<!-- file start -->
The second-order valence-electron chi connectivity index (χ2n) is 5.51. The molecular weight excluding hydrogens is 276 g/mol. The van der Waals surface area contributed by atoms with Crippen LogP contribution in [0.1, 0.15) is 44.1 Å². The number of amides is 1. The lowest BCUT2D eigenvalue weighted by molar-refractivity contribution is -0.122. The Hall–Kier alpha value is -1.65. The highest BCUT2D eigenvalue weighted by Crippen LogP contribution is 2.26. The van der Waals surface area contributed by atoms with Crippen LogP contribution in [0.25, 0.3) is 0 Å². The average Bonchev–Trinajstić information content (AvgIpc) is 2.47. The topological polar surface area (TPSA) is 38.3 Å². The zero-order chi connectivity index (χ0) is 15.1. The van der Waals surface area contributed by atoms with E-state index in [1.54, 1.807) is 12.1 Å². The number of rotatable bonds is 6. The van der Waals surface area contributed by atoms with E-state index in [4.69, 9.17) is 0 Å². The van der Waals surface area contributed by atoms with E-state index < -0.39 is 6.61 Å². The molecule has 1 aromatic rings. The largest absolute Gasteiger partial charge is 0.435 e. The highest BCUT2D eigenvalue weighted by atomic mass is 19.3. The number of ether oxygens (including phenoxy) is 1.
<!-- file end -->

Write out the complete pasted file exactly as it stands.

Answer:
The second-order valence-electron chi connectivity index (χ2n) is 5.51. The molecular weight excluding hydrogens is 276 g/mol. The van der Waals surface area contributed by atoms with Crippen LogP contribution in [0.1, 0.15) is 44.1 Å². The number of amides is 1. The lowest BCUT2D eigenvalue weighted by molar-refractivity contribution is -0.122. The Hall–Kier alpha value is -1.65. The highest BCUT2D eigenvalue weighted by Crippen LogP contribution is 2.26. The van der Waals surface area contributed by atoms with Crippen LogP contribution in [0.25, 0.3) is 0 Å². The average Bonchev–Trinajstić information content (AvgIpc) is 2.47. The topological polar surface area (TPSA) is 38.3 Å². The zero-order chi connectivity index (χ0) is 15.1. The van der Waals surface area contributed by atoms with E-state index in [1.54, 1.807) is 12.1 Å². The number of rotatable bonds is 6. The van der Waals surface area contributed by atoms with E-state index in [4.69, 9.17) is 0 Å². The van der Waals surface area contributed by atoms with E-state index < -0.39 is 6.61 Å². The molecule has 1 aromatic rings. The largest absolute Gasteiger partial charge is 0.435 e. The highest BCUT2D eigenvalue weighted by atomic mass is 19.3. The number of ether oxygens (including phenoxy) is 1.